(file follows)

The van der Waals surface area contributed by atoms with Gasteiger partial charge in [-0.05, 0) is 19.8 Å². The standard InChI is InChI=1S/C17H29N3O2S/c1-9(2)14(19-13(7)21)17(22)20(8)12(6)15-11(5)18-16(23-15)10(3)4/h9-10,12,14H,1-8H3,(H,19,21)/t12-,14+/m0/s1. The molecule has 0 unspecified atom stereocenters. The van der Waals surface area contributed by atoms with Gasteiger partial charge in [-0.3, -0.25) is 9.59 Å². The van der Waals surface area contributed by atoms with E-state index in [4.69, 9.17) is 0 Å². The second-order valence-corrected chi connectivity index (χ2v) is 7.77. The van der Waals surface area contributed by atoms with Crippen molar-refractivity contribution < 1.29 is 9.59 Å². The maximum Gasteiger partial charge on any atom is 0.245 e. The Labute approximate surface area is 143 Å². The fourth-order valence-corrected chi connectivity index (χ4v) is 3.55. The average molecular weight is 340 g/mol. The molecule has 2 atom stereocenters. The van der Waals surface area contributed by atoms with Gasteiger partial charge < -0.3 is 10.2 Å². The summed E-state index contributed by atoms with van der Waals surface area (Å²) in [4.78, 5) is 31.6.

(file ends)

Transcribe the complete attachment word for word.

The van der Waals surface area contributed by atoms with Gasteiger partial charge in [-0.05, 0) is 19.8 Å². The standard InChI is InChI=1S/C17H29N3O2S/c1-9(2)14(19-13(7)21)17(22)20(8)12(6)15-11(5)18-16(23-15)10(3)4/h9-10,12,14H,1-8H3,(H,19,21)/t12-,14+/m0/s1. The molecule has 0 unspecified atom stereocenters. The van der Waals surface area contributed by atoms with Gasteiger partial charge in [-0.3, -0.25) is 9.59 Å². The van der Waals surface area contributed by atoms with E-state index in [4.69, 9.17) is 0 Å². The second-order valence-corrected chi connectivity index (χ2v) is 7.77. The van der Waals surface area contributed by atoms with Crippen molar-refractivity contribution < 1.29 is 9.59 Å². The maximum Gasteiger partial charge on any atom is 0.245 e. The Labute approximate surface area is 143 Å². The fourth-order valence-corrected chi connectivity index (χ4v) is 3.55. The average molecular weight is 340 g/mol. The molecule has 2 atom stereocenters. The van der Waals surface area contributed by atoms with Gasteiger partial charge < -0.3 is 10.2 Å². The summed E-state index contributed by atoms with van der Waals surface area (Å²) in [4.78, 5) is 31.6.